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Supreme Court to Study Abortion Rights of the Young

October 14, 1986

WASHINGTON (AP) _ The Supreme Court said Tuesday it will study whether states may require some adolescent girls seeking abortions to wait 24 hours after telling their parents or a judge about their decision.

The justices voted to review rulings that struck down a 1983 Illinois law that would impose the 24-hour waiting period.

The vitality of the court’s 1973 decision legalizing abortion does not appear at stake. But the Illinois case is the first in which the abortion issue is being considered by the court with William H. Rehnquist as chief justice and Antonin Scalia as a justice.

A decision is expected by July.

In other matters Tuesday, the court:

-Agreed to decide whether prosecutors may use as trial evidence material seized without a search warrant from an apartment house garbage bin. California courts said unwarranted police searches of garbage violates privacy rights.

-Refused to reinstate an Oklahoma law that makes it a crime for consenting adults to engage in heterosexual sodomy. Just last June, the court upheld Georgia’s outlawing of adult consensual sodomy among homosexuals.

-Said it will use a Maryland case to decide whether the impact on a murder victim’s family may be taken into account when sentencing the killer to either death or life in prison.

-Refused to revive South Dakota Gov. William Janklow’s libel lawsuit against Newsweek magazine over a 1983 article about the prosecution of Indian activist Dennis Banks.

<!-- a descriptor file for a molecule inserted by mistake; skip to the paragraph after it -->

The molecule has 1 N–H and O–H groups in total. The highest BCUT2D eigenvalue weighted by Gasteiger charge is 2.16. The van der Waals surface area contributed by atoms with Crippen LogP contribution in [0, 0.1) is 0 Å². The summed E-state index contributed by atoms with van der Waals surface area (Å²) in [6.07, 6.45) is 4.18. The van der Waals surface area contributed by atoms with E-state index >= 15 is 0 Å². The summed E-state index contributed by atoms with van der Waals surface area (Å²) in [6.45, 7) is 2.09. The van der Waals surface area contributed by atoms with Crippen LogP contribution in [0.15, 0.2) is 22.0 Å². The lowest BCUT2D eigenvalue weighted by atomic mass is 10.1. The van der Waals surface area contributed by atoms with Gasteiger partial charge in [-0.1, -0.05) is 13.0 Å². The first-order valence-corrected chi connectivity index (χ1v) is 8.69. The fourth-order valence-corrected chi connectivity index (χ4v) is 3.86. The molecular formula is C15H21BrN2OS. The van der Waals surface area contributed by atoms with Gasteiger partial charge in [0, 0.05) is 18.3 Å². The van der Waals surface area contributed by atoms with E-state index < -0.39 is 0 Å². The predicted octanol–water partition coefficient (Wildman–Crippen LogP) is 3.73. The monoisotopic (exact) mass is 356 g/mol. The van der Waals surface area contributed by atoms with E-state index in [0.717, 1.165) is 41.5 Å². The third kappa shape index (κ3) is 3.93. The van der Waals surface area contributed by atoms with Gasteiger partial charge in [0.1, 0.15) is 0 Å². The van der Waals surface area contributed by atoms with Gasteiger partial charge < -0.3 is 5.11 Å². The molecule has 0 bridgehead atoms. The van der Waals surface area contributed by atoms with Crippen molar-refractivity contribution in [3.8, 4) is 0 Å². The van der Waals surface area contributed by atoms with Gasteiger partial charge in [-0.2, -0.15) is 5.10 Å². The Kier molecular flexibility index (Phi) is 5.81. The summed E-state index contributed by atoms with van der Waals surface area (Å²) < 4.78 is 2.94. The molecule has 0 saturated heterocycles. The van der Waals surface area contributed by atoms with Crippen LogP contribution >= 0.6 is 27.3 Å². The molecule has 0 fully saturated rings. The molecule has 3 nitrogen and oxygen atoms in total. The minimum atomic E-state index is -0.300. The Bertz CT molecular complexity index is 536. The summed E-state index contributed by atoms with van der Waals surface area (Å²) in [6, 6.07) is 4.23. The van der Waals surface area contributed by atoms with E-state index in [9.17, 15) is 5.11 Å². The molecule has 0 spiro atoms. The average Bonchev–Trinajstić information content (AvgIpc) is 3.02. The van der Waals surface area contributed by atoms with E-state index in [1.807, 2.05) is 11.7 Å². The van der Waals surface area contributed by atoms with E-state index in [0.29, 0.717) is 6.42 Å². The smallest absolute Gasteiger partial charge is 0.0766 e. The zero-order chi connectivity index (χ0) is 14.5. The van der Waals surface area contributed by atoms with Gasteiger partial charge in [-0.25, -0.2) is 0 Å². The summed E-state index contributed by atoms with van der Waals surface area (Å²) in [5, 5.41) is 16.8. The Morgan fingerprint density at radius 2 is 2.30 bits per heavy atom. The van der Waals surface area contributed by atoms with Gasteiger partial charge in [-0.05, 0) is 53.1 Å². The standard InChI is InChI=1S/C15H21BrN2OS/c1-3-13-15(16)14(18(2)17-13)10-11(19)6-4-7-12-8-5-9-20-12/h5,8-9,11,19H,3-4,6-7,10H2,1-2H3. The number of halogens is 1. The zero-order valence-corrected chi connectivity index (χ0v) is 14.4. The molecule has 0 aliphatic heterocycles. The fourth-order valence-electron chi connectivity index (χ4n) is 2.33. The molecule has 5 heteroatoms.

-Agreed to decide in a New Jersey case how far prison officials must go in trying to accommodate the religious beliefs and practices of Muslim inmates.

-Ruled that retired federal workers have no legal right to challenge a portion of the Gramm-Rudman law, which calls for a balanced budget by 1991, even though the law deprived some 3 million civil service pensioners of a cost-of-living increase.

In the abortion case, the Illinois law required that unmarried girls under 18 and still dependent on their parents notify the parents 24 hours before they abort their pregnancy.

The notification requirement may be waived altogether if the girl proves to a state judge she is mature enough and well-informed enough to make the decision on her own and that notifying her parents would not be in her best interest.

In 1981, the Supreme Court allowed states to impose parental-notification requirements for ″immature″ girls under 18 who still are dependent on their parents. But in 1983 the court struck down an abortion law’s 24-hour waiting period that was applied to minors and adults alike.

Doctors who perform abortions challenged the 1983 Illinois law, seeking to have it declared unconstitutional.

A federal trial judge struck down the entire law, but the 7th U.S. Circuit Court of Appeals did not go quite that far.

The appeals court ruled that the 24-hour waiting period was an impermissible infringement on the right to have an abortion. But it left to the state Supreme Court the issue of whether the 1983 law sufficiently provided for confidentiality and anonymity.

In seeking help from the nation’s highest court, Illinois officials said the waiting period was ″designed to provide an opportunity for meaningful consultation.″

They said Arizona, Idaho, Minnesota and West Virginia laws require similar waiting periods between parental notificaion and abortions.

The court last June reaffirmed its landmark decision legalizing abortion as it struck down, by a 5-4 vote, various abortion regulations imposed by Pennsylvania.

Chief Justice Warren E. Burger, who announced his retirement six days after that decision, voted with the minority to uphold the state regulations.

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